Sudan, the face of our Swedish campaign ”Adjö” is on death watch. Sudan is the last male northern white rhino left on the planet and he is very sick. Together with the females Fatu and Najin, Sudan has lived at Ol Pejeta Concervancy in Kenya since 2009. These three rhinos are the last of their kind and hopes were that they would reproduce, unfortunately all efforts have so far failed. The fate of the subspecies rests on Sudan’s ability to conceive with the two rhinos and with him being gravely ill, the fear is rising that the subspecies is closer than ever to extinction.

At the advanced age of 45, his health has begun deteriorating, and his future is not looking bright. Ol Pejeta Conservancy wrote in a statement earlier this week.

At the end on 2017 Sudan’s caretakers found a sore at the back of his right leg and they feared the worst.

Sudan developed an uncomfortable age-related infection on his back right leg. He resumed normal movement and foraging habits over January up to mid-February, with his demeanor and general activity improving significantly.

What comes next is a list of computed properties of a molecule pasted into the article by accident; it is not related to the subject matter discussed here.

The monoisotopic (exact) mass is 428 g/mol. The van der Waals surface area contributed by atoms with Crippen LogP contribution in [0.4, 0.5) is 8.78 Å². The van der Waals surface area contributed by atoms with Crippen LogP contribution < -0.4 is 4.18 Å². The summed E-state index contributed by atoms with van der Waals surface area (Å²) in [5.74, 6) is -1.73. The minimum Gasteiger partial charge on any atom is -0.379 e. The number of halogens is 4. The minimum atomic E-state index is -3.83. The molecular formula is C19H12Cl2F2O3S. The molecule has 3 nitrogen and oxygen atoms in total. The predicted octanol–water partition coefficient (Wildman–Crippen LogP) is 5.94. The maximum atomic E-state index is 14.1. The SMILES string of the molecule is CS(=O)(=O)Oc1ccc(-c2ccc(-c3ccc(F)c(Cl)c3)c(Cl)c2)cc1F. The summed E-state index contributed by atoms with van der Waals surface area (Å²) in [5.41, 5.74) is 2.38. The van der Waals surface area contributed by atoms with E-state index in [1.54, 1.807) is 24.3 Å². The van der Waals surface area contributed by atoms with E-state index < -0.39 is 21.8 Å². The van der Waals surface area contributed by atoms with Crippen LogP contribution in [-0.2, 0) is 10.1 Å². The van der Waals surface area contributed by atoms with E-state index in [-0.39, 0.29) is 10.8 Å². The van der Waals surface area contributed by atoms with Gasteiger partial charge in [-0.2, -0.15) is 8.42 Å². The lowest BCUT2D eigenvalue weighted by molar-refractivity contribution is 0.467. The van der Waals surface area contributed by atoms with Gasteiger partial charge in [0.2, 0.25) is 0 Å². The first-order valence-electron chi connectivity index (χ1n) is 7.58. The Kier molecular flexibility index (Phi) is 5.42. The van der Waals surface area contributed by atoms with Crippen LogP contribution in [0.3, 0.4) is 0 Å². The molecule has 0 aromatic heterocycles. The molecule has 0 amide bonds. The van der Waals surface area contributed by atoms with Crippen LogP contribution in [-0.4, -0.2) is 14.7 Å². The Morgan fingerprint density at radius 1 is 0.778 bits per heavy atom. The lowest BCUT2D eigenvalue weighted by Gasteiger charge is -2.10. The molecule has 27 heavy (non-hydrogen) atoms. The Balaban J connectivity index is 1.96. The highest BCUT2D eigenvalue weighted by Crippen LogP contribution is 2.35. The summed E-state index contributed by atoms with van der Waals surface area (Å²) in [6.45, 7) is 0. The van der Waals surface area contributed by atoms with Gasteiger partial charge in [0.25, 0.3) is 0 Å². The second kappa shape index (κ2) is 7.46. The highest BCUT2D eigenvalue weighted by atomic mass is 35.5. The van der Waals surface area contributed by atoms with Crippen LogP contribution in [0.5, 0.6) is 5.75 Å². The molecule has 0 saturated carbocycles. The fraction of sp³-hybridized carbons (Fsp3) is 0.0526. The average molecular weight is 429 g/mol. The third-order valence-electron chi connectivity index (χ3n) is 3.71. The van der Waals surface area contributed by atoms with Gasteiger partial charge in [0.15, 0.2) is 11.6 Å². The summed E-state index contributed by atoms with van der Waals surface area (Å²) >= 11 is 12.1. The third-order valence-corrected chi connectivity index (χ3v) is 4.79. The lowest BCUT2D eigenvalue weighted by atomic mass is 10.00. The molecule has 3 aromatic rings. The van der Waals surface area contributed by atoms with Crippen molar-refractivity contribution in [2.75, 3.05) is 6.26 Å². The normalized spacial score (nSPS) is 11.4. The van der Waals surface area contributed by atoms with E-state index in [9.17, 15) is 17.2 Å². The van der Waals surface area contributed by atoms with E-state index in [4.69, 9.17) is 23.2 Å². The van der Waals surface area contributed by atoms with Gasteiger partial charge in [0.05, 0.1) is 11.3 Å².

Ol Pejeta Conservancy hoped that Sudan would fully recover, but then a second infection was discovered.

Recently, a secondary and much deeper infection was discovered beneath the initial one. This has been treated, but worryingly, the infection is taking longer to recover, despite the best efforts of his team of vets who are giving him 24 hour care, with everything possible being done to help him regain his health.

 

Efforts have been limitless from the guardians of Sudan to raise awareness about conservancy. Early 2017 Sudan “joined” the dating app tinder in hopes of raising money for on-going research for Assisted Reproductive techniques (ART). The hope was, and still is that with this technique perfected, especially virto fertilization, it would aid to achieve successful pregnancies to build up a viable herd of northern white rhinos. Read more here.

Our thoughts are with Sudan and his caretakers, keep fighting we are with you all the way!

<3 Team Wildhood

Thank you to Conservation Photographer Tom Svensson for his beautiful photography.